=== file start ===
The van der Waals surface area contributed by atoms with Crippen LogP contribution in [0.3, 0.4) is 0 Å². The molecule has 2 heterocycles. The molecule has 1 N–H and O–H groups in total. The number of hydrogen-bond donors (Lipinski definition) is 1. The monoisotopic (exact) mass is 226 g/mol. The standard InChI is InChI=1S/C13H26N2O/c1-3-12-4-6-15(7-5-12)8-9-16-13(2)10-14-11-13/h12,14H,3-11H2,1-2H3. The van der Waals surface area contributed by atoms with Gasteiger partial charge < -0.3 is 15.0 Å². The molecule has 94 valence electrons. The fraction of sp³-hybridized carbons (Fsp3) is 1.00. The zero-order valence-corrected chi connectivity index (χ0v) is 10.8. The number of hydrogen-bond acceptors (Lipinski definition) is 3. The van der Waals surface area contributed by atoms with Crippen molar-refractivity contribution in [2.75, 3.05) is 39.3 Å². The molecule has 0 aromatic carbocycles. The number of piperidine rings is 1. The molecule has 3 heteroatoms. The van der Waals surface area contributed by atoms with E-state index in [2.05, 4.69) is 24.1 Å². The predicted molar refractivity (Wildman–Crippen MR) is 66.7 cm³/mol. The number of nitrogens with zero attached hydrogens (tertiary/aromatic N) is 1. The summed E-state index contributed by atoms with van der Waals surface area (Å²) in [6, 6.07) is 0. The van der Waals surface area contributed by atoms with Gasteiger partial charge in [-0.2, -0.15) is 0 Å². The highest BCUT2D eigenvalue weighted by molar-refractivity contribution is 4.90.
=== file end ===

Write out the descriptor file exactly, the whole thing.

The van der Waals surface area contributed by atoms with Crippen LogP contribution in [0.3, 0.4) is 0 Å². The molecule has 2 heterocycles. The molecule has 1 N–H and O–H groups in total. The number of hydrogen-bond donors (Lipinski definition) is 1. The monoisotopic (exact) mass is 226 g/mol. The standard InChI is InChI=1S/C13H26N2O/c1-3-12-4-6-15(7-5-12)8-9-16-13(2)10-14-11-13/h12,14H,3-11H2,1-2H3. The van der Waals surface area contributed by atoms with Gasteiger partial charge < -0.3 is 15.0 Å². The molecule has 94 valence electrons. The fraction of sp³-hybridized carbons (Fsp3) is 1.00. The zero-order valence-corrected chi connectivity index (χ0v) is 10.8. The number of hydrogen-bond acceptors (Lipinski definition) is 3. The van der Waals surface area contributed by atoms with Crippen molar-refractivity contribution in [2.75, 3.05) is 39.3 Å². The molecule has 0 aromatic carbocycles. The number of piperidine rings is 1. The molecule has 3 heteroatoms. The van der Waals surface area contributed by atoms with E-state index in [2.05, 4.69) is 24.1 Å². The predicted molar refractivity (Wildman–Crippen MR) is 66.7 cm³/mol. The number of nitrogens with zero attached hydrogens (tertiary/aromatic N) is 1. The summed E-state index contributed by atoms with van der Waals surface area (Å²) in [6, 6.07) is 0. The van der Waals surface area contributed by atoms with Gasteiger partial charge in [-0.2, -0.15) is 0 Å². The highest BCUT2D eigenvalue weighted by molar-refractivity contribution is 4.90.